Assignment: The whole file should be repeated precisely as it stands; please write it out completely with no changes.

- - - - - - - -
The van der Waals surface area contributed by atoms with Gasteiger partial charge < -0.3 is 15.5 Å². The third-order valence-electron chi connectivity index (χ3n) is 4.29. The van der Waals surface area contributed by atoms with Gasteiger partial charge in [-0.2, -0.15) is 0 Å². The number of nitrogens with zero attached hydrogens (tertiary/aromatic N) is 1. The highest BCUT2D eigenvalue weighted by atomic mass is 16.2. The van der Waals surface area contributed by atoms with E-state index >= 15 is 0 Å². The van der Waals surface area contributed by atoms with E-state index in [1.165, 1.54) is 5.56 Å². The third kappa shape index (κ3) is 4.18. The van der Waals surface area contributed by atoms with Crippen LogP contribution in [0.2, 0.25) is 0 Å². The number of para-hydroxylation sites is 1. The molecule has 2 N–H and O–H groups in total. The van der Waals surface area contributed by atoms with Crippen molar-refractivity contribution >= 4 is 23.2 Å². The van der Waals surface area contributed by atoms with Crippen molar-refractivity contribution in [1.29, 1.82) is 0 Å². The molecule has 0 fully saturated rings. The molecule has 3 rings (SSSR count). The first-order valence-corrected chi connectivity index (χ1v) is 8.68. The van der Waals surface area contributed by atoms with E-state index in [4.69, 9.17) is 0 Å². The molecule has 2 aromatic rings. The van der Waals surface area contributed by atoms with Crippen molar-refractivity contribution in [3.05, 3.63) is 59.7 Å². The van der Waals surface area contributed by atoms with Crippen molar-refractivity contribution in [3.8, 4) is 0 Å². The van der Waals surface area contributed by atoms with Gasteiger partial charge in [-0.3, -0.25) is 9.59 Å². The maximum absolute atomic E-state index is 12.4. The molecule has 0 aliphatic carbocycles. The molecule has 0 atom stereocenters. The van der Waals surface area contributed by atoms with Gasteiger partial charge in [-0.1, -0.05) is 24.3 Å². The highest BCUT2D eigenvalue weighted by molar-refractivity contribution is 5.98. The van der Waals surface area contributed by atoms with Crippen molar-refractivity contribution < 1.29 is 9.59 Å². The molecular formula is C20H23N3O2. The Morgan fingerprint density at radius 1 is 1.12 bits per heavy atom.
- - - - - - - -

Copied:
The van der Waals surface area contributed by atoms with Gasteiger partial charge < -0.3 is 15.5 Å². The third-order valence-electron chi connectivity index (χ3n) is 4.29. The van der Waals surface area contributed by atoms with Gasteiger partial charge in [-0.2, -0.15) is 0 Å². The number of nitrogens with zero attached hydrogens (tertiary/aromatic N) is 1. The highest BCUT2D eigenvalue weighted by atomic mass is 16.2. The van der Waals surface area contributed by atoms with E-state index >= 15 is 0 Å². The van der Waals surface area contributed by atoms with E-state index in [1.165, 1.54) is 5.56 Å². The third kappa shape index (κ3) is 4.18. The van der Waals surface area contributed by atoms with Crippen LogP contribution in [0.2, 0.25) is 0 Å². The number of para-hydroxylation sites is 1. The molecule has 2 N–H and O–H groups in total. The van der Waals surface area contributed by atoms with Crippen molar-refractivity contribution >= 4 is 23.2 Å². The van der Waals surface area contributed by atoms with Crippen molar-refractivity contribution in [1.29, 1.82) is 0 Å². The molecule has 0 fully saturated rings. The molecule has 3 rings (SSSR count). The first-order valence-corrected chi connectivity index (χ1v) is 8.68. The van der Waals surface area contributed by atoms with E-state index in [4.69, 9.17) is 0 Å². The molecule has 2 aromatic rings. The van der Waals surface area contributed by atoms with Crippen molar-refractivity contribution in [3.05, 3.63) is 59.7 Å². The van der Waals surface area contributed by atoms with Crippen molar-refractivity contribution in [3.8, 4) is 0 Å². The van der Waals surface area contributed by atoms with Gasteiger partial charge in [-0.3, -0.25) is 9.59 Å². The maximum absolute atomic E-state index is 12.4. The molecule has 0 aliphatic carbocycles. The molecule has 0 atom stereocenters. The van der Waals surface area contributed by atoms with Gasteiger partial charge in [-0.1, -0.05) is 24.3 Å². The highest BCUT2D eigenvalue weighted by molar-refractivity contribution is 5.98. The van der Waals surface area contributed by atoms with Crippen molar-refractivity contribution < 1.29 is 9.59 Å². The molecular formula is C20H23N3O2. The Morgan fingerprint density at radius 1 is 1.12 bits per heavy atom.